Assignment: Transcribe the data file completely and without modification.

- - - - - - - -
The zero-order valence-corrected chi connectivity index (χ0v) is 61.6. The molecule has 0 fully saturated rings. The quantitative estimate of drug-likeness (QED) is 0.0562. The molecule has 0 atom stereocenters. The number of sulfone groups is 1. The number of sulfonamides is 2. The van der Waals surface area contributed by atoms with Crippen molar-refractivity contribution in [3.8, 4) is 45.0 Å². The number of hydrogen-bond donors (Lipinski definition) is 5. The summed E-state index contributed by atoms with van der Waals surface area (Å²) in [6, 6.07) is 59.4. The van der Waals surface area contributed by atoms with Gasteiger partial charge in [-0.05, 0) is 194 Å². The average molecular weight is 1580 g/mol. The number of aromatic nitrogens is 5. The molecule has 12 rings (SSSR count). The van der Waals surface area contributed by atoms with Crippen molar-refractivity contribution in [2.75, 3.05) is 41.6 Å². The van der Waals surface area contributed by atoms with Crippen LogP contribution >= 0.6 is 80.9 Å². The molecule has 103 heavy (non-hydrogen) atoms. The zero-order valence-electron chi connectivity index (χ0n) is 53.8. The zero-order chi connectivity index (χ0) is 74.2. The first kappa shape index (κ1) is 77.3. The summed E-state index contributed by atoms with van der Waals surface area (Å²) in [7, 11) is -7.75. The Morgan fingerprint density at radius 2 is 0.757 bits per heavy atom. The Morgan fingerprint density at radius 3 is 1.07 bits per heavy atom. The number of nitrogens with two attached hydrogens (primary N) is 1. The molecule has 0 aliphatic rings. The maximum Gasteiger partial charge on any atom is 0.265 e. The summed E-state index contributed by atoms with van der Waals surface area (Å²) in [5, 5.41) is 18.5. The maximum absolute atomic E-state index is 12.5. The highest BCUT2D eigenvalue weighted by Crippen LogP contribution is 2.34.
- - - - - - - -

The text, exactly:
The zero-order valence-corrected chi connectivity index (χ0v) is 61.6. The molecule has 0 fully saturated rings. The quantitative estimate of drug-likeness (QED) is 0.0562. The molecule has 0 atom stereocenters. The number of sulfone groups is 1. The number of sulfonamides is 2. The van der Waals surface area contributed by atoms with Crippen molar-refractivity contribution in [3.8, 4) is 45.0 Å². The number of hydrogen-bond donors (Lipinski definition) is 5. The summed E-state index contributed by atoms with van der Waals surface area (Å²) in [6, 6.07) is 59.4. The van der Waals surface area contributed by atoms with Gasteiger partial charge in [-0.05, 0) is 194 Å². The average molecular weight is 1580 g/mol. The number of aromatic nitrogens is 5. The molecule has 12 rings (SSSR count). The van der Waals surface area contributed by atoms with Crippen molar-refractivity contribution in [2.75, 3.05) is 41.6 Å². The van der Waals surface area contributed by atoms with Crippen LogP contribution >= 0.6 is 80.9 Å². The molecule has 103 heavy (non-hydrogen) atoms. The zero-order valence-electron chi connectivity index (χ0n) is 53.8. The zero-order chi connectivity index (χ0) is 74.2. The first kappa shape index (κ1) is 77.3. The summed E-state index contributed by atoms with van der Waals surface area (Å²) in [7, 11) is -7.75. The Morgan fingerprint density at radius 2 is 0.757 bits per heavy atom. The Morgan fingerprint density at radius 3 is 1.07 bits per heavy atom. The number of nitrogens with two attached hydrogens (primary N) is 1. The molecule has 0 aliphatic rings. The maximum Gasteiger partial charge on any atom is 0.265 e. The summed E-state index contributed by atoms with van der Waals surface area (Å²) in [5, 5.41) is 18.5. The maximum absolute atomic E-state index is 12.5. The highest BCUT2D eigenvalue weighted by Crippen LogP contribution is 2.34.